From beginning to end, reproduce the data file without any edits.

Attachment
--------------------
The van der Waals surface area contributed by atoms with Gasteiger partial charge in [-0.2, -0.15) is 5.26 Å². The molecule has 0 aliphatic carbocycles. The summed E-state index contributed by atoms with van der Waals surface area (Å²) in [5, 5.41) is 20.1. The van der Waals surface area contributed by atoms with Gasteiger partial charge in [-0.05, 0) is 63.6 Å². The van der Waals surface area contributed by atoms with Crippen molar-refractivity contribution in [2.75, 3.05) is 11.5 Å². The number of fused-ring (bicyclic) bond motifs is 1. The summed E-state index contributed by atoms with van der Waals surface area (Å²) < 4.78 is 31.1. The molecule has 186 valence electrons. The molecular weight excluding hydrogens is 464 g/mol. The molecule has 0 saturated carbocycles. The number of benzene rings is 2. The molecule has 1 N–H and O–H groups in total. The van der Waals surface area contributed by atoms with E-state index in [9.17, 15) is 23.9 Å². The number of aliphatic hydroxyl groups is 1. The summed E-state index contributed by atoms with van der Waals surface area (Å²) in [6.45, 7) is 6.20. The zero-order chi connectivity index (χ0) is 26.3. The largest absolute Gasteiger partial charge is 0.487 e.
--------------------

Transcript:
The van der Waals surface area contributed by atoms with Gasteiger partial charge in [-0.2, -0.15) is 5.26 Å². The molecule has 0 aliphatic carbocycles. The summed E-state index contributed by atoms with van der Waals surface area (Å²) in [5, 5.41) is 20.1. The van der Waals surface area contributed by atoms with Gasteiger partial charge in [-0.05, 0) is 63.6 Å². The van der Waals surface area contributed by atoms with Crippen molar-refractivity contribution in [2.75, 3.05) is 11.5 Å². The number of fused-ring (bicyclic) bond motifs is 1. The summed E-state index contributed by atoms with van der Waals surface area (Å²) < 4.78 is 31.1. The molecule has 186 valence electrons. The molecular weight excluding hydrogens is 464 g/mol. The molecule has 0 saturated carbocycles. The number of benzene rings is 2. The molecule has 1 N–H and O–H groups in total. The van der Waals surface area contributed by atoms with E-state index in [9.17, 15) is 23.9 Å². The number of aliphatic hydroxyl groups is 1. The summed E-state index contributed by atoms with van der Waals surface area (Å²) in [6.45, 7) is 6.20. The zero-order chi connectivity index (χ0) is 26.3. The largest absolute Gasteiger partial charge is 0.487 e.